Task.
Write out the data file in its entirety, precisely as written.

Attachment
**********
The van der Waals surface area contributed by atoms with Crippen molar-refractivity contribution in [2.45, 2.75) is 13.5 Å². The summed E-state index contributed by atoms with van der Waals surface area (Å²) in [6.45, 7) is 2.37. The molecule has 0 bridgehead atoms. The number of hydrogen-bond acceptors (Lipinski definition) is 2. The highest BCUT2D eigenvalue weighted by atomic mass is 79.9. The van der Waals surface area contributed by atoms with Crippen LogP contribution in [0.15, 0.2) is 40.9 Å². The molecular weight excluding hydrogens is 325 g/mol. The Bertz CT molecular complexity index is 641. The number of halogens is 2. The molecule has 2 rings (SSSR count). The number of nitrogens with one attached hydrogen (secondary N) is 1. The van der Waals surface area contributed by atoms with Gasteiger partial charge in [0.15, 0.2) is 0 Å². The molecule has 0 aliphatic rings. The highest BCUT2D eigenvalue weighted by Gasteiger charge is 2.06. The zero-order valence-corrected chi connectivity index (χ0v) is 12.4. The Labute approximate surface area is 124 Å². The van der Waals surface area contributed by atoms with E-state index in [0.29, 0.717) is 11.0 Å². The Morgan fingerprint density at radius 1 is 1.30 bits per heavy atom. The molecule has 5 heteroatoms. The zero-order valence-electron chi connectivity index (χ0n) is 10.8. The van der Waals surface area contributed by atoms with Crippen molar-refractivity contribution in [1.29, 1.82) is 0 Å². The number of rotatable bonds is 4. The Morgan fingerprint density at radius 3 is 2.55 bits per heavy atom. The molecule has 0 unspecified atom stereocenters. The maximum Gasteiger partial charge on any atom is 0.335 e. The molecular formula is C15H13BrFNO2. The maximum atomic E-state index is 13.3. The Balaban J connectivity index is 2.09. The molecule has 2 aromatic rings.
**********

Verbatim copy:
The van der Waals surface area contributed by atoms with Crippen molar-refractivity contribution in [2.45, 2.75) is 13.5 Å². The summed E-state index contributed by atoms with van der Waals surface area (Å²) in [6.45, 7) is 2.37. The molecule has 0 bridgehead atoms. The number of hydrogen-bond acceptors (Lipinski definition) is 2. The highest BCUT2D eigenvalue weighted by atomic mass is 79.9. The van der Waals surface area contributed by atoms with Crippen LogP contribution in [0.15, 0.2) is 40.9 Å². The molecular weight excluding hydrogens is 325 g/mol. The Bertz CT molecular complexity index is 641. The number of halogens is 2. The molecule has 2 rings (SSSR count). The number of nitrogens with one attached hydrogen (secondary N) is 1. The van der Waals surface area contributed by atoms with Gasteiger partial charge in [0.15, 0.2) is 0 Å². The molecule has 0 aliphatic rings. The highest BCUT2D eigenvalue weighted by Gasteiger charge is 2.06. The zero-order valence-corrected chi connectivity index (χ0v) is 12.4. The Labute approximate surface area is 124 Å². The van der Waals surface area contributed by atoms with E-state index in [0.29, 0.717) is 11.0 Å². The Morgan fingerprint density at radius 1 is 1.30 bits per heavy atom. The molecule has 5 heteroatoms. The zero-order valence-electron chi connectivity index (χ0n) is 10.8. The van der Waals surface area contributed by atoms with Crippen molar-refractivity contribution in [1.29, 1.82) is 0 Å². The number of rotatable bonds is 4. The Morgan fingerprint density at radius 3 is 2.55 bits per heavy atom. The molecule has 0 unspecified atom stereocenters. The maximum Gasteiger partial charge on any atom is 0.335 e. The molecular formula is C15H13BrFNO2. The maximum atomic E-state index is 13.3. The Balaban J connectivity index is 2.09. The molecule has 2 aromatic rings.